Frank Otto Knittle

(November 9, 1877 - March 18, 1959)


Library Archives
March 18, 1959


Frank Knittle Funeral Services Held Here Fri.

Funeral services for Frank O. Knittle, 81, of Lusk, were held Friday at 2:00 p.m. from Peet Chapel with Rev. Donald E. Offe of the Lusk Church of God officiating. Burial was in the Lusk Cemetery. Mr. Knittle died March 18 at the Spencer Hospital following a stroke.

Mrs. Emerson Bonner and Mrs. A. F. DeCastro. Sang "Sunrise", "Will There Be Any Stars?", and "Beautiful Isle." Mrs. J. P. Watson was organist.

Pallbearers were Paul Heany, Don Paisley, Don Taylor, D. F. Wilson, Ernie Hansen and Eddie Mark.

Frank Otto Knittle, son of Robert and Karoline Knittle, was born Nov. 9, 1877, in Hohenwalda, Germany.

The Knittle family came to America in 1884 and made their home in Madison, Neb. until 1887. That year the family moved to a homestead located three and one-half miles south of Lusk. Approximately three years later the family moved to a home in Lusk.

March 29, 1909 he married Nettie May Swanson. Had he lived 11 more days they would have celebrated their Golden wedding anniversary. They were the parents of six children, two of which died soon after birth.

He was admitted to the I.O.O.F. Custer Lodge No. 21 of Lusk, Nov. 9, 1907. He received the first degree Nov. 30, 1907; second degree Feb. 1, 1908; and the third degree Feb. 15, 1908. He was noble grand in 1912 and became a life member in 1957.

Survivors include his wife, Nettie; two sons: Otto of Lusk and Albert of Cheyenne; two daughters: Mable Milburn of Aurora, Ore.; and Caroline Shroyer of Greybull; one sister, Emma Gaines of San Diego; eleven grandchildren and two great-grandchildren.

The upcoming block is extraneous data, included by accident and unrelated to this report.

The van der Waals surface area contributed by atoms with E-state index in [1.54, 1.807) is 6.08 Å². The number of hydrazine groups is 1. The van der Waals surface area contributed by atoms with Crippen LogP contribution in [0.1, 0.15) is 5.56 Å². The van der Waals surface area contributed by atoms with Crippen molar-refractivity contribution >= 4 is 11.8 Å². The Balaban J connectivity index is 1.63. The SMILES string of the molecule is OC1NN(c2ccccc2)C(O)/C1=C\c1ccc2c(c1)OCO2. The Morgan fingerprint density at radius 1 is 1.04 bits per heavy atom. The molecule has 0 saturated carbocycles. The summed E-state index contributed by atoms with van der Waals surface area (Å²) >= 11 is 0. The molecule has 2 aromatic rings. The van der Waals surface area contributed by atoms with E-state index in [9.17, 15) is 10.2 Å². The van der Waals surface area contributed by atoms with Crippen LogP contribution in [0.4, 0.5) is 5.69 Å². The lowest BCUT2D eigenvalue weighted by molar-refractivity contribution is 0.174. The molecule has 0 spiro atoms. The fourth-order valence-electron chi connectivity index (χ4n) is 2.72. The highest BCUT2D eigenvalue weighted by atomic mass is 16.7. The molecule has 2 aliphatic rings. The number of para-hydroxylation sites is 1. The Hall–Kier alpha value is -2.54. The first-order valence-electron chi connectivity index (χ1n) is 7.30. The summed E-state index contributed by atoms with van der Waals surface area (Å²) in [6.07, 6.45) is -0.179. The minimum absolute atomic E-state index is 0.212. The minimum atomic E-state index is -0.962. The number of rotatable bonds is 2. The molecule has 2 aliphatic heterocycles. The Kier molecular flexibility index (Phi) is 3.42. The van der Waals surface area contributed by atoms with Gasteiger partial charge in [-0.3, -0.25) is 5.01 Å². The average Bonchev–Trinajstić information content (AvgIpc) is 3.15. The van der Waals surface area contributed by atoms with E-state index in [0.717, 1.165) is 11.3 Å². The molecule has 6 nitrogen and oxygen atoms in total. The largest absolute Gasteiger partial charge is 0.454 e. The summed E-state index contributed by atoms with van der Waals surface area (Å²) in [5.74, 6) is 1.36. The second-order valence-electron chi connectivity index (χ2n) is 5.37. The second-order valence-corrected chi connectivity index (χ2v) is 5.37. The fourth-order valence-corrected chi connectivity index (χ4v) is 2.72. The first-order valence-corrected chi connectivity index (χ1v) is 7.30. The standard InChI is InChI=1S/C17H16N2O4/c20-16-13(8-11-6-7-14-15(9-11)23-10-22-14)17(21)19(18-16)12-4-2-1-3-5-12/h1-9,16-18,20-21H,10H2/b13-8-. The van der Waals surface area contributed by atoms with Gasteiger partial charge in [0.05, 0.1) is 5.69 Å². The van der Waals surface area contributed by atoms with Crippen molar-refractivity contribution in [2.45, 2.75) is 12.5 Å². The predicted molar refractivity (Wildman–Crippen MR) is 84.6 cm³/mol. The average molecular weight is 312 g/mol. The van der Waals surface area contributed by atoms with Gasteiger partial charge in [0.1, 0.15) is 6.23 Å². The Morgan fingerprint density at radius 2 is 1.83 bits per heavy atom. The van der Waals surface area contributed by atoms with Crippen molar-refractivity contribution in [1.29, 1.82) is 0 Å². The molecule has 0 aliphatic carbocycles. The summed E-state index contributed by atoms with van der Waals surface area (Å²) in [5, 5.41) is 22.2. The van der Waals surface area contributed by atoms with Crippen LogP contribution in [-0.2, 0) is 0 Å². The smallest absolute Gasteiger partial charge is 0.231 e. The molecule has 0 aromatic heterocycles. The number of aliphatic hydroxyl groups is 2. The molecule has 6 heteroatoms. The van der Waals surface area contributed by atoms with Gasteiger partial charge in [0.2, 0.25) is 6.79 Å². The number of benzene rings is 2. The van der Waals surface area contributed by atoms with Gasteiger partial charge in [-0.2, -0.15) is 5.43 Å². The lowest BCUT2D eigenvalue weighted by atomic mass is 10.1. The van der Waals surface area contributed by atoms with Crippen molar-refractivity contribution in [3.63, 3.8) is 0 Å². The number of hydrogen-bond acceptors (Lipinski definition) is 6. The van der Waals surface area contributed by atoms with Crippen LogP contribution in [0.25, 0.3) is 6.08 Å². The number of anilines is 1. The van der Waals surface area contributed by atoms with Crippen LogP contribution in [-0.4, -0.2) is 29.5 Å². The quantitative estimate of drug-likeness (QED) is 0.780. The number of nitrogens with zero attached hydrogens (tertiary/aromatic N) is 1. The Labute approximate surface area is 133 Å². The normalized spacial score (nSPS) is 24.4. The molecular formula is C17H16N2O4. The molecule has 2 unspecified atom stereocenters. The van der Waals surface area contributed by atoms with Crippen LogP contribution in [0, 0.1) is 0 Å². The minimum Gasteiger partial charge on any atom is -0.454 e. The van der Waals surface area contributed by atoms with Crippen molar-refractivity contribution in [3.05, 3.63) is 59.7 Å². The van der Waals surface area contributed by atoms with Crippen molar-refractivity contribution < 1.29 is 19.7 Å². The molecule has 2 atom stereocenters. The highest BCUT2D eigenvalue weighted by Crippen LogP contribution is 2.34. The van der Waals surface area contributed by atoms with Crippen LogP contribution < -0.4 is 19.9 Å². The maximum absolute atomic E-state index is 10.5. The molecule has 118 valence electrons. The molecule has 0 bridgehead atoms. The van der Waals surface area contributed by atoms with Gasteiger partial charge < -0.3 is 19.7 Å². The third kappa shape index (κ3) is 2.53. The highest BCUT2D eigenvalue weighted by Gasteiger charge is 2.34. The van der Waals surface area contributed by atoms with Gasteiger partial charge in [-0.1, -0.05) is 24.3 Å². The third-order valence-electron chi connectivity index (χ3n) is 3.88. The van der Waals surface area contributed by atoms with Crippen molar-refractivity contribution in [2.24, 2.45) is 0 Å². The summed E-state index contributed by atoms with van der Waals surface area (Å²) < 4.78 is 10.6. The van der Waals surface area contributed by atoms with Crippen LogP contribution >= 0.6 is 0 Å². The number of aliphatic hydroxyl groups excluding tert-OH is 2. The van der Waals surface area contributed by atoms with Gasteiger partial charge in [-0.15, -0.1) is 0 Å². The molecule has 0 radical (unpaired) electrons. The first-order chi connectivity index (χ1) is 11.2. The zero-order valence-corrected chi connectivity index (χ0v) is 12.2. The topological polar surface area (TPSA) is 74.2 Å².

HE STOOPED SO WE MIGHT WALK ERECT
When Frank Knittle died last week Lusk lost one of the solid, yet quiet type citizens that we never have enough of. Many people probably never even noticed the man that for 16 years kept the streets of Lusk the cleanest in the region.

When most men reach 64 they are within one year of quitting work for good, yet Frank, a former carpenter, in 1942 at the age of 64, took on the job of keeping the streets of Lusk clean. From the time he started in 1942 until he was relieved of his duties in the spring of 1958, he worked hard and steadily at his post. It may be difficult, especially to those of the younger generation, to see how anyone could be proud of being a street cleaner. Yet he never did bemoan his station in life and had to have pride to do such a thorough job. We think he knew he was probably the best darn street cleaner in the whole U.S.A. He didn't mind stooping so that the citizens of Lusk could hold their heads high and be proud of their clean town. - JBG Jr.



The Thon Files
March 19, 1959

Frank Knittle Dies Wednesday


Frank Knittle, 81 of Lusk, died Wednesday morning in the Spencer Hospital following a stroke. Funeral services are tentatively set for Friday at 2:00 p.m. from the Peet chapel.

Survivors include his wife, two sons, Otto of Lusk, Albert of Cheyenne; two daughters, Mrs. Caroline Schroyer of Greybull and Mrs. Mable Millburn of Oregon.



OUR READERS SAY - DEVOTION TO DUTY
Frank Knittle, 81, who died Wed., the 18th, deserves an Epitaph. No man, whether he drew a salary or not for his work could have been more untiring or zealous in doing his job than he was during the many years he served this town.

Early and late he worked cleaning up Main Street. No matter how early you came downtown, there he was, picking up a paper here, a sack or bottle there, and depositing them in the trash can. When a car pulled out from the curb, there he was to pick up any debris that might have been left. Our streets were very clean and people were proud of the way they looked. Such devotion to duty should be recognized and we desire to express our selves.

One Senior Citizen of Lusk








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